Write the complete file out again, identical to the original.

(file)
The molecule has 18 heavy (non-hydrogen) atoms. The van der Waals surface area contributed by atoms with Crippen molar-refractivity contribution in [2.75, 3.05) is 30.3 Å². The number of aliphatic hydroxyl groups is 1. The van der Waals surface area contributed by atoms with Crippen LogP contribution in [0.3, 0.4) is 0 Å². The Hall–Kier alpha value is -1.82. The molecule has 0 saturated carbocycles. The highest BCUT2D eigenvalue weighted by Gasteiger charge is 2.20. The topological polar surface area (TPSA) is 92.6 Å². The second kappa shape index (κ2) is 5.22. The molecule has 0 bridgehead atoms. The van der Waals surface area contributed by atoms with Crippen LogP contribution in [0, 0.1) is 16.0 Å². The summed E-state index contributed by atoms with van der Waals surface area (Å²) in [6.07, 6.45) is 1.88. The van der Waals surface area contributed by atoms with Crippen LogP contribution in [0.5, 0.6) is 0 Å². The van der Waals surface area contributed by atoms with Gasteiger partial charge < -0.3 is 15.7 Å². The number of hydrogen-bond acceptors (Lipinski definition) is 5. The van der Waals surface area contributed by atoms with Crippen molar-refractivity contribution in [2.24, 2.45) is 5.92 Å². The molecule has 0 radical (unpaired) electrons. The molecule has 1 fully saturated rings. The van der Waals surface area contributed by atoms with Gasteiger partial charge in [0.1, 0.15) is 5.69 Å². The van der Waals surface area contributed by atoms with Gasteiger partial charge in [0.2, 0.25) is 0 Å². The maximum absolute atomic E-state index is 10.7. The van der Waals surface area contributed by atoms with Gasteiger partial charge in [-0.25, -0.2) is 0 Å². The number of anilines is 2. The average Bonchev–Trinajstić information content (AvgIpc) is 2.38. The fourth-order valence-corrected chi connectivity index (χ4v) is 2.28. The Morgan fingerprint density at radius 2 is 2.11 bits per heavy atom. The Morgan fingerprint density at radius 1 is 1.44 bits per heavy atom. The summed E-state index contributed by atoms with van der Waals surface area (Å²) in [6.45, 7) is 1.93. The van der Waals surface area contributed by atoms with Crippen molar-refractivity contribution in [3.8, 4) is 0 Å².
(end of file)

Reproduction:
The molecule has 18 heavy (non-hydrogen) atoms. The van der Waals surface area contributed by atoms with Crippen molar-refractivity contribution in [2.75, 3.05) is 30.3 Å². The number of aliphatic hydroxyl groups is 1. The van der Waals surface area contributed by atoms with Crippen LogP contribution in [0.3, 0.4) is 0 Å². The Hall–Kier alpha value is -1.82. The molecule has 0 saturated carbocycles. The highest BCUT2D eigenvalue weighted by Gasteiger charge is 2.20. The topological polar surface area (TPSA) is 92.6 Å². The second kappa shape index (κ2) is 5.22. The molecule has 0 bridgehead atoms. The van der Waals surface area contributed by atoms with Crippen LogP contribution in [0, 0.1) is 16.0 Å². The summed E-state index contributed by atoms with van der Waals surface area (Å²) in [6.07, 6.45) is 1.88. The van der Waals surface area contributed by atoms with Crippen LogP contribution in [0.5, 0.6) is 0 Å². The van der Waals surface area contributed by atoms with Gasteiger partial charge < -0.3 is 15.7 Å². The number of hydrogen-bond acceptors (Lipinski definition) is 5. The van der Waals surface area contributed by atoms with Crippen molar-refractivity contribution in [2.24, 2.45) is 5.92 Å². The molecule has 0 radical (unpaired) electrons. The molecule has 1 fully saturated rings. The van der Waals surface area contributed by atoms with Gasteiger partial charge in [0.1, 0.15) is 5.69 Å². The van der Waals surface area contributed by atoms with Gasteiger partial charge in [0.2, 0.25) is 0 Å². The maximum absolute atomic E-state index is 10.7. The van der Waals surface area contributed by atoms with Gasteiger partial charge in [-0.25, -0.2) is 0 Å². The number of anilines is 2. The average Bonchev–Trinajstić information content (AvgIpc) is 2.38. The fourth-order valence-corrected chi connectivity index (χ4v) is 2.28. The Morgan fingerprint density at radius 2 is 2.11 bits per heavy atom. The Morgan fingerprint density at radius 1 is 1.44 bits per heavy atom. The summed E-state index contributed by atoms with van der Waals surface area (Å²) in [6.45, 7) is 1.93. The van der Waals surface area contributed by atoms with Crippen molar-refractivity contribution in [3.8, 4) is 0 Å².